Ten students at Princeton University have been selected to the 2017 cohort of the Scholars in the Nation’s Service Initiative (SINSI).
Established in 2006, SINSI is designed to encourage, support and prepare the nation’s top students to pursue careers in the U.S. federal government, in both international and domestic agencies. Through rigorous academic training integrated with work experience, the goal of the highly competitive scholarship program is to provide students with the language and workplace skills needed to succeed in the public policy arena.
This year, for the first time, two groups of students have been admitted to the program. Seniors and first-year Master in Public Affairs students were able to apply for the graduate scholarship, with four graduate scholars admitted from the applicant pool. In addition, all freshmen, sophomores and juniors were invited to apply for new SINSI internships; six students were admitted. Prior to the 2017 cohort, a total of five students were selected annually for SINSI during their junior year.
The 2017 cohort is the first selected under SINSI’s new leadership. Co-directors Frederick (Rick) Barton, lecturer of public and international affairs, and Kathryn R. (Kit) Lunney began their appointments on Sept. 1, 2016. Barton is a former assistant secretary of state for conflict and stabilization operations at the U.S. Department of State. During Lunney’s career in the federal government, she worked at the Equal Employment Opportunity Commission, was an intergovernmental relations officer at the U.S. Department of Transportation and served as deputy general counsel at the U.S. Department of Commerce.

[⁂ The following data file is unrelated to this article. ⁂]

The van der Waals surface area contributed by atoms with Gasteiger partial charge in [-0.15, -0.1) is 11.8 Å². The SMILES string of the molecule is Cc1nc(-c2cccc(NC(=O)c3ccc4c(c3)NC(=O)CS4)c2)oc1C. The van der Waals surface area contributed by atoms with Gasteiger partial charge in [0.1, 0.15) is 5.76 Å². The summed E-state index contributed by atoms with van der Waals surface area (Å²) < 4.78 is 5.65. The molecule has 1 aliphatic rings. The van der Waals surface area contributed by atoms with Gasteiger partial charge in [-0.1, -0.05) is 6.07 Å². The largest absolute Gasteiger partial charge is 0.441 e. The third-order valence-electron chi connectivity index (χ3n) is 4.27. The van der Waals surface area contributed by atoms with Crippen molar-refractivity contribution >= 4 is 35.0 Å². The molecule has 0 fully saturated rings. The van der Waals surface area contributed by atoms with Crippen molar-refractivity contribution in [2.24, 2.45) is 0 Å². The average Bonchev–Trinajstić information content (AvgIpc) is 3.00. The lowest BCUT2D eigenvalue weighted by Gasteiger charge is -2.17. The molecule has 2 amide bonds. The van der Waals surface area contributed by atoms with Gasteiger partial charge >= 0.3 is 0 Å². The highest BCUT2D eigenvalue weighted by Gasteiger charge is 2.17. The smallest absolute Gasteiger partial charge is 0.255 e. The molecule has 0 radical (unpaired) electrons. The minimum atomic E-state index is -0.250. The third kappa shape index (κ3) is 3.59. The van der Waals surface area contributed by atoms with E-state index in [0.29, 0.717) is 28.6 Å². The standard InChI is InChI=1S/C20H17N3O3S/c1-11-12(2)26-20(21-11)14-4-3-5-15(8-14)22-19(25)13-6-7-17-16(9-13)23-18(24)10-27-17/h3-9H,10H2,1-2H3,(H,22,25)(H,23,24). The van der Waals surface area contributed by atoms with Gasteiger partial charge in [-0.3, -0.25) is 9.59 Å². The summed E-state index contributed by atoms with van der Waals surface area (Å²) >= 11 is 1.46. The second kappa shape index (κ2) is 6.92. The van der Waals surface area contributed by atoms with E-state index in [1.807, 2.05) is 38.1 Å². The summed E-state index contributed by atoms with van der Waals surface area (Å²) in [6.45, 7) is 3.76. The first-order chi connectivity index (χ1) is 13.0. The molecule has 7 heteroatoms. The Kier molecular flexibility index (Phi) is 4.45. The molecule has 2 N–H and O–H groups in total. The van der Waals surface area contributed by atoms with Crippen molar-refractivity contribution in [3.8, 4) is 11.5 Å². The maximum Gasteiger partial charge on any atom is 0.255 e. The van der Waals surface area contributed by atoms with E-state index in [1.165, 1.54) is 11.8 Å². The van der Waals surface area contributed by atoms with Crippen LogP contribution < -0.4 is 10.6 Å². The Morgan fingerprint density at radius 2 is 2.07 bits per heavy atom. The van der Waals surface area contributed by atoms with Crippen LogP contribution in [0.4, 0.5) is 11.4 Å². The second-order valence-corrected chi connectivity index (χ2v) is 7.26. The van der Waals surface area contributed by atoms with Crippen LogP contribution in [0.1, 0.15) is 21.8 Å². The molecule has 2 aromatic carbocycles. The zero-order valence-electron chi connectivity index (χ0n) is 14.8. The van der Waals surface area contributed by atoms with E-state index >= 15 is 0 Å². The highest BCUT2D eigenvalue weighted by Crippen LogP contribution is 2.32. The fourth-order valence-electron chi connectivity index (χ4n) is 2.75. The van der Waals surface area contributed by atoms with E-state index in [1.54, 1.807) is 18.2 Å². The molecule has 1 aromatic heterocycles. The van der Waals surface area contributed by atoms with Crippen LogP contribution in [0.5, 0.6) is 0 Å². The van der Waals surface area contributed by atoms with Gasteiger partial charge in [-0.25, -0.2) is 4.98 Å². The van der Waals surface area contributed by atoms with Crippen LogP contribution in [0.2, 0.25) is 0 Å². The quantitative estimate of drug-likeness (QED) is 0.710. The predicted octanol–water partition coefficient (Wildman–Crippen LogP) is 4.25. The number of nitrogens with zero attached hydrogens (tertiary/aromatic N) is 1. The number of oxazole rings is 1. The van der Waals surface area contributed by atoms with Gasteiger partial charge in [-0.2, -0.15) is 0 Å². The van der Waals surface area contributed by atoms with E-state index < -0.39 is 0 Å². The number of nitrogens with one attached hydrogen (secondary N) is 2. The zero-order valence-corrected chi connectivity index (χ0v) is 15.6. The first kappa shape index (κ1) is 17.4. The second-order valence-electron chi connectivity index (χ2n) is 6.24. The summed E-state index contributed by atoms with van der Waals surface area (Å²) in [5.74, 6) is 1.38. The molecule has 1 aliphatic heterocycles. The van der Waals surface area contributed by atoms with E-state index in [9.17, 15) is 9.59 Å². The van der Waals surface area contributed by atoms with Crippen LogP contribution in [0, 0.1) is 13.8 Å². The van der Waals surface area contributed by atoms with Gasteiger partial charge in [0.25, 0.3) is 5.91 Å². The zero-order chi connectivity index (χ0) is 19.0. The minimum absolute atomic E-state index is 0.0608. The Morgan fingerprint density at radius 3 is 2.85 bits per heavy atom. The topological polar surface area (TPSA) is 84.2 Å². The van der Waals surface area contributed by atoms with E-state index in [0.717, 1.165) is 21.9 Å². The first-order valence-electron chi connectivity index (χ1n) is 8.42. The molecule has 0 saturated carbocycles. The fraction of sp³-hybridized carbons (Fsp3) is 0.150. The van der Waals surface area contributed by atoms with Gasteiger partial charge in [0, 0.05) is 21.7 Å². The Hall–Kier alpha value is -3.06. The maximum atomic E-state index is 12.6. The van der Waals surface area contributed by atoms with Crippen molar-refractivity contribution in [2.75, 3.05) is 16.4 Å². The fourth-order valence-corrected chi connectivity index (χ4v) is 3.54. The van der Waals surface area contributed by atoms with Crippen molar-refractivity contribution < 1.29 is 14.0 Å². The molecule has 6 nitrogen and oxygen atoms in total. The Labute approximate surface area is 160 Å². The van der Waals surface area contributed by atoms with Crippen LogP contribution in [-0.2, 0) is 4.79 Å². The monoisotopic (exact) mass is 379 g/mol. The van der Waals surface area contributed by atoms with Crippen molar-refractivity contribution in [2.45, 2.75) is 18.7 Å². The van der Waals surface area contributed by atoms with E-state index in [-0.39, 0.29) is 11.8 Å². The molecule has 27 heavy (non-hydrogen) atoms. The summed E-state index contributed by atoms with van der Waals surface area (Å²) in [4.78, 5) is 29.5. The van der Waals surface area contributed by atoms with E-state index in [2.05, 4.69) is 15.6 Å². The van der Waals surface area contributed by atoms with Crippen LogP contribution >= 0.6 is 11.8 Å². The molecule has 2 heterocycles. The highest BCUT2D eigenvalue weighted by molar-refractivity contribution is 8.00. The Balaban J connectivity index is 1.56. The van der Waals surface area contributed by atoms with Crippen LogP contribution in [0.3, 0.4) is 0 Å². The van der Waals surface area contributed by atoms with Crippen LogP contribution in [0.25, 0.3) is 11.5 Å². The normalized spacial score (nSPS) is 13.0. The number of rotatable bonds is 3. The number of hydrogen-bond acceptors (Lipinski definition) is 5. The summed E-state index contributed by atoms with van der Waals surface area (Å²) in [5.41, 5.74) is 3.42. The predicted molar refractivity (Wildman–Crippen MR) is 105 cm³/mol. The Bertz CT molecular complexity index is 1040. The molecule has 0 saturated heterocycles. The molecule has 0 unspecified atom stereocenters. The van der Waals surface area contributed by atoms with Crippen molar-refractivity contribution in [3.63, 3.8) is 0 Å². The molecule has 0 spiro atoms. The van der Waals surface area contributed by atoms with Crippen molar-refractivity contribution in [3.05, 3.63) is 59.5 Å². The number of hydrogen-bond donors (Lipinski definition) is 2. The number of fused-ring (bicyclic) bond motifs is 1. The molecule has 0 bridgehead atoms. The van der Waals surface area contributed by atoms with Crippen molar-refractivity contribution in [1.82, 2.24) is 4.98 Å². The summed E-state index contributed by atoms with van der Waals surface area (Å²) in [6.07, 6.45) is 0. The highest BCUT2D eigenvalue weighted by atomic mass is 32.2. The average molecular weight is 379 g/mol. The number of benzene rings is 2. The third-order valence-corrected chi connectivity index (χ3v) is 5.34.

The Class of 2017 Graduate Scholars are:
Kishan Bhatt ’17, of Edison, New Jersey, is a Woodrow Wilson School concentrator and a certificate candidate in global health as well as American studies. A U.S. health policy scholar at Princeton’s Center for Health and Wellbeing, he cares deeply about policies that encourage medical innovation, disease prevention and value-based health care delivery. During summer 2016, Bhatt analyzed clinical cost and outcomes data for Remedy Partners, a technology start-up that serves 1,300 hospitals participating in Medicare’s $12 billion Bundled Payment for Care Improvement program. Previously, he researched counter-bioterrorism strategy at the Federation of American Scientists, publishing a report for federal officials on the legal and biological tools to deter and detect potential disease threats. Bhatt has studied abroad in Spain and directed an international exchange program connecting 80 high school students from Japan and the United States. He serves as a four-year senator for the Undergraduate Student Government, a peer career adviser, an Orange Key tour guide and a fellow with the Human Values Forum.